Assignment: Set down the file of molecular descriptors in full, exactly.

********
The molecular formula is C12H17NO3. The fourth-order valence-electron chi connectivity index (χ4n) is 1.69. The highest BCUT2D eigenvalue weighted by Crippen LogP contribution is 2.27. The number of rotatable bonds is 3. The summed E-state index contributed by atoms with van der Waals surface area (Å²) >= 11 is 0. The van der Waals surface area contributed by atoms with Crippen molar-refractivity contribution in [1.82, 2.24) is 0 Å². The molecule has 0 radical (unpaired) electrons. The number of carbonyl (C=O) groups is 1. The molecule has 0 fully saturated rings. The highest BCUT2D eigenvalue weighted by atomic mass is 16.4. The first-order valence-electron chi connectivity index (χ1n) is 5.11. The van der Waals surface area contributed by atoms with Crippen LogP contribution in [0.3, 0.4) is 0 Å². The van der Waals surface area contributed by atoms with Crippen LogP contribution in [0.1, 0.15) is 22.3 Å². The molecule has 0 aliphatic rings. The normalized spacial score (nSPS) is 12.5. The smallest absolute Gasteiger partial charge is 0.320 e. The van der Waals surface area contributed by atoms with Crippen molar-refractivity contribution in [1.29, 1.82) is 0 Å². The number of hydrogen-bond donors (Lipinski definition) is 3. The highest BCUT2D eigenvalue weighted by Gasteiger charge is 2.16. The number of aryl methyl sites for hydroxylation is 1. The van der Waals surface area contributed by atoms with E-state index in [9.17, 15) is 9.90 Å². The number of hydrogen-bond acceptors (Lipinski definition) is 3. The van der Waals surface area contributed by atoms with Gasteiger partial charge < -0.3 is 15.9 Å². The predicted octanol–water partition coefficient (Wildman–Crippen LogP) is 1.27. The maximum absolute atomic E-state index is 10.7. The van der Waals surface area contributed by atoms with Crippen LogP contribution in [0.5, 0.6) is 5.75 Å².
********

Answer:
The molecular formula is C12H17NO3. The fourth-order valence-electron chi connectivity index (χ4n) is 1.69. The highest BCUT2D eigenvalue weighted by Crippen LogP contribution is 2.27. The number of rotatable bonds is 3. The summed E-state index contributed by atoms with van der Waals surface area (Å²) >= 11 is 0. The van der Waals surface area contributed by atoms with Crippen molar-refractivity contribution in [1.82, 2.24) is 0 Å². The molecule has 0 radical (unpaired) electrons. The number of carbonyl (C=O) groups is 1. The molecule has 0 fully saturated rings. The highest BCUT2D eigenvalue weighted by atomic mass is 16.4. The first-order valence-electron chi connectivity index (χ1n) is 5.11. The van der Waals surface area contributed by atoms with Crippen LogP contribution in [0.3, 0.4) is 0 Å². The van der Waals surface area contributed by atoms with Crippen LogP contribution in [0.1, 0.15) is 22.3 Å². The molecule has 0 aliphatic rings. The normalized spacial score (nSPS) is 12.5. The smallest absolute Gasteiger partial charge is 0.320 e. The van der Waals surface area contributed by atoms with Crippen molar-refractivity contribution in [1.29, 1.82) is 0 Å². The number of hydrogen-bond donors (Lipinski definition) is 3. The highest BCUT2D eigenvalue weighted by Gasteiger charge is 2.16. The number of aryl methyl sites for hydroxylation is 1. The van der Waals surface area contributed by atoms with E-state index in [9.17, 15) is 9.90 Å². The number of hydrogen-bond acceptors (Lipinski definition) is 3. The van der Waals surface area contributed by atoms with Gasteiger partial charge < -0.3 is 15.9 Å². The predicted octanol–water partition coefficient (Wildman–Crippen LogP) is 1.27. The maximum absolute atomic E-state index is 10.7. The van der Waals surface area contributed by atoms with Crippen LogP contribution in [0.5, 0.6) is 5.75 Å².